Assumptions underlying drug testing cnt. Assumption #3 Capacity to bolster resistance to drugs Drug testing programs give students a reason to say ‘No’ when they encounter drug use. Limitations Routes to drug use differ. Not all young people are pressured by their peers to start using drugs. Young people may also select their friends on the basis of similar interests, including drug-using behaviour.
Prevalence of Drug Use Declining Between 1996 and 2005 there was a significant decrease in cannabis use by year olds (the most commonly used illicit drug among this age group). (e.g. lifetime use for year olds in % adn 13% in Among year olds 52% vs 31%).
Effectiveness of tests Sensitivity (>90%) Specificity (>90%) Accuracy (>95%) Standard tests would result in a minimum of 10% false positives
Cost Urine Universal $302Mil Random sample $91mil Targeted groups $47.9mil For cause $11.7mil Saliva Universal $355Mil Random sample $110mil Targeted groups $58mil For cause $15.9mil
Effectiveness in Deterrence Little evidence to support it Eg., Yamaguchi´s study of 323 schools and 94,000 students
Potential Adverse Consequences Breakdown in parent- child and/or school-child relationship stigamisation Increase in school exclusions or truancies Reduced participation in healthy extracurricular activities Diversion to other substances not tested for, or less detectable Unwarranted invasion of privacy Breach of confidentiality False sense of a drug-free environment Lack of developmentally appropriate adolescent treatment/interventions after testing positive School time and resruoces used on drug testing, incl. Opportunity costs Ambiguous role for schools Penalities for drug use imposed on schools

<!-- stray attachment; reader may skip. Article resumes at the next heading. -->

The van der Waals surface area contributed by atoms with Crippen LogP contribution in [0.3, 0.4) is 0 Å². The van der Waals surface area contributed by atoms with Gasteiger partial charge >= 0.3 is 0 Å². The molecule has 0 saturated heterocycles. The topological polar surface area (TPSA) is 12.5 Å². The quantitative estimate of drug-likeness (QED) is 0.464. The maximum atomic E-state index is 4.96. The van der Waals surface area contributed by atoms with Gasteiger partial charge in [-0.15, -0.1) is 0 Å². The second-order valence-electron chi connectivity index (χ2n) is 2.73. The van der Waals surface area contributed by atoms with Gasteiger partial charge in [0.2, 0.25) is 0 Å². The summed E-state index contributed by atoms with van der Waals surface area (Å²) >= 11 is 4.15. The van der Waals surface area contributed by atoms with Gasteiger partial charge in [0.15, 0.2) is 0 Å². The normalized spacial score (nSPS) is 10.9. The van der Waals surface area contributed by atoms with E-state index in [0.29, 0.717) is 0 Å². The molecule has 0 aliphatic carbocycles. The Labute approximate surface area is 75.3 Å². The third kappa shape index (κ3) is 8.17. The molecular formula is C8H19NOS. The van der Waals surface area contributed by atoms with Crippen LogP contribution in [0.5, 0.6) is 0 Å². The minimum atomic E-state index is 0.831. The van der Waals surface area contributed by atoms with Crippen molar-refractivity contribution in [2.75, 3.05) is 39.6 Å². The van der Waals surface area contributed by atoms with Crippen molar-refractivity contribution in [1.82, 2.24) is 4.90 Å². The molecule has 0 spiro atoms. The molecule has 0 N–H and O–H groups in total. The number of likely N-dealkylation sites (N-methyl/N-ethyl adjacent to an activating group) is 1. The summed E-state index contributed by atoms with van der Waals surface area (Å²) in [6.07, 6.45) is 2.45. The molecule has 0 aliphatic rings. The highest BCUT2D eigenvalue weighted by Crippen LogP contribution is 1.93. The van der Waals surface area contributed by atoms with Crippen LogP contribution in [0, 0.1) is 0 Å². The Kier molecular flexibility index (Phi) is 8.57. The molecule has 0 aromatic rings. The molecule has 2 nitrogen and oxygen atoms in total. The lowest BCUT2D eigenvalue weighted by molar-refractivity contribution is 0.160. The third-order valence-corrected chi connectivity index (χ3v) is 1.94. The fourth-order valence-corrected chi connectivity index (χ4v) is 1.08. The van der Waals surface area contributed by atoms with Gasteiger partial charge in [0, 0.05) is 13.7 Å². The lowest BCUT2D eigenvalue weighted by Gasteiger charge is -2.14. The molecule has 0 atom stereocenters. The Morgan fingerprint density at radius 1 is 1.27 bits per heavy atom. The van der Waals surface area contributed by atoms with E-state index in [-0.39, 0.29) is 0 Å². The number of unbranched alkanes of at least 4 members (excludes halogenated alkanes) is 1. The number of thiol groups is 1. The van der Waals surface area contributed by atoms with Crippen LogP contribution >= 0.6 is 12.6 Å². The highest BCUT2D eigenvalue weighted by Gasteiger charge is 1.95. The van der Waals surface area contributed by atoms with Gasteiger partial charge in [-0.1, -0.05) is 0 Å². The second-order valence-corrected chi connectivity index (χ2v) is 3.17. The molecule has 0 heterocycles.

MORE ADVOCACY THAN EVIDENCE
Ethical and Legal Issues Duty of care Right to bodily inviolability Right of the child Drug testing as a deterrence strategy Similarities and difference with Workplaces and workplace testing
Ethical Perspectives Principalist Theory of Ethics Employs values such as: oRespect for persons oJustice oBeneficence Consequentialist Ethics Justifications based on consequences, not principles
1. 4 major motivations underlying the development of drug use problems 1. To escape developmental distress. 2. To self-manage body and spirit. 3. To conform to social norms. 4. To create individual identity.
Drug use problems are not wholly influenced by individual choices. They are also shaped by a range of macro- economic factors, including the economic, social and physical environment. “Trying to shift the whole responsibility on to the user is clearly an inadequate response. This blames the victim, rather than addressing the complexities of the social circumstances that generate drug use. Effective drug policy must therefore be supported by the broad framework of social and economic policy” (Wilkinson and Marmot (2003;p.25).
Alternative, evidence-based roles for schools 1.Support and foster connectedness between school and students 2.Provide targeted early and brief interventions 3.Õffer family strengthening interventions